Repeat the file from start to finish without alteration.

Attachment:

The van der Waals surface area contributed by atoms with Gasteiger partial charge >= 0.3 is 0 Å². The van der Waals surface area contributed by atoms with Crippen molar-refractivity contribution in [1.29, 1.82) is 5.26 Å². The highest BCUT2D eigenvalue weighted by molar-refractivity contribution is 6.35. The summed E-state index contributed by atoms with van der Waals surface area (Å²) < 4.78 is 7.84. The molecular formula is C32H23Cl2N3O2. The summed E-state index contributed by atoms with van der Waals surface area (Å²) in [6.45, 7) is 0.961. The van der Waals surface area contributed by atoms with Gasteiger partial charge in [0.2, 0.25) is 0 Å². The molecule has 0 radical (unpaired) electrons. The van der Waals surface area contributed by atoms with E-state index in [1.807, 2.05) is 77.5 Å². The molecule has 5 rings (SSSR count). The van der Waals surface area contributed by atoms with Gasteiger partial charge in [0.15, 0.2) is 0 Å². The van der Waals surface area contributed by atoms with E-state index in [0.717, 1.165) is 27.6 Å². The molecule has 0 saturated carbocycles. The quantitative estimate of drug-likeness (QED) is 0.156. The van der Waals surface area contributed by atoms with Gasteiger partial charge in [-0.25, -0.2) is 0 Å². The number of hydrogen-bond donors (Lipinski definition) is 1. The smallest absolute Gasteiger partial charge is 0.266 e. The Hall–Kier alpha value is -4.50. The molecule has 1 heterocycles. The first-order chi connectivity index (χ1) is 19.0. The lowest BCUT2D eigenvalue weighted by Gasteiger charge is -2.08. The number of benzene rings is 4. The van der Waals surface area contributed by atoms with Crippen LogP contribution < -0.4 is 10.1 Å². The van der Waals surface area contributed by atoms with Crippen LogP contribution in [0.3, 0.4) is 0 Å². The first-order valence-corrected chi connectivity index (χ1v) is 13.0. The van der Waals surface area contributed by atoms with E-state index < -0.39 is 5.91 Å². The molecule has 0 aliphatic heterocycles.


The van der Waals surface area contributed by atoms with Gasteiger partial charge >= 0.3 is 0 Å². The van der Waals surface area contributed by atoms with Crippen molar-refractivity contribution in [1.29, 1.82) is 5.26 Å². The highest BCUT2D eigenvalue weighted by molar-refractivity contribution is 6.35. The summed E-state index contributed by atoms with van der Waals surface area (Å²) < 4.78 is 7.84. The molecular formula is C32H23Cl2N3O2. The summed E-state index contributed by atoms with van der Waals surface area (Å²) in [6.45, 7) is 0.961. The van der Waals surface area contributed by atoms with Gasteiger partial charge in [0.2, 0.25) is 0 Å². The molecule has 0 radical (unpaired) electrons. The van der Waals surface area contributed by atoms with E-state index in [1.807, 2.05) is 77.5 Å². The molecule has 5 rings (SSSR count). The van der Waals surface area contributed by atoms with Gasteiger partial charge in [0.15, 0.2) is 0 Å². The van der Waals surface area contributed by atoms with E-state index in [0.717, 1.165) is 27.6 Å². The molecule has 0 saturated carbocycles. The quantitative estimate of drug-likeness (QED) is 0.156. The van der Waals surface area contributed by atoms with Gasteiger partial charge in [-0.25, -0.2) is 0 Å². The number of hydrogen-bond donors (Lipinski definition) is 1. The smallest absolute Gasteiger partial charge is 0.266 e. The Hall–Kier alpha value is -4.50. The molecule has 1 heterocycles. The first-order chi connectivity index (χ1) is 19.0. The lowest BCUT2D eigenvalue weighted by Gasteiger charge is -2.08. The number of benzene rings is 4. The van der Waals surface area contributed by atoms with Crippen LogP contribution < -0.4 is 10.1 Å². The van der Waals surface area contributed by atoms with Crippen LogP contribution in [0.3, 0.4) is 0 Å². The first-order valence-corrected chi connectivity index (χ1v) is 13.0. The van der Waals surface area contributed by atoms with E-state index < -0.39 is 5.91 Å². The molecule has 0 aliphatic heterocycles.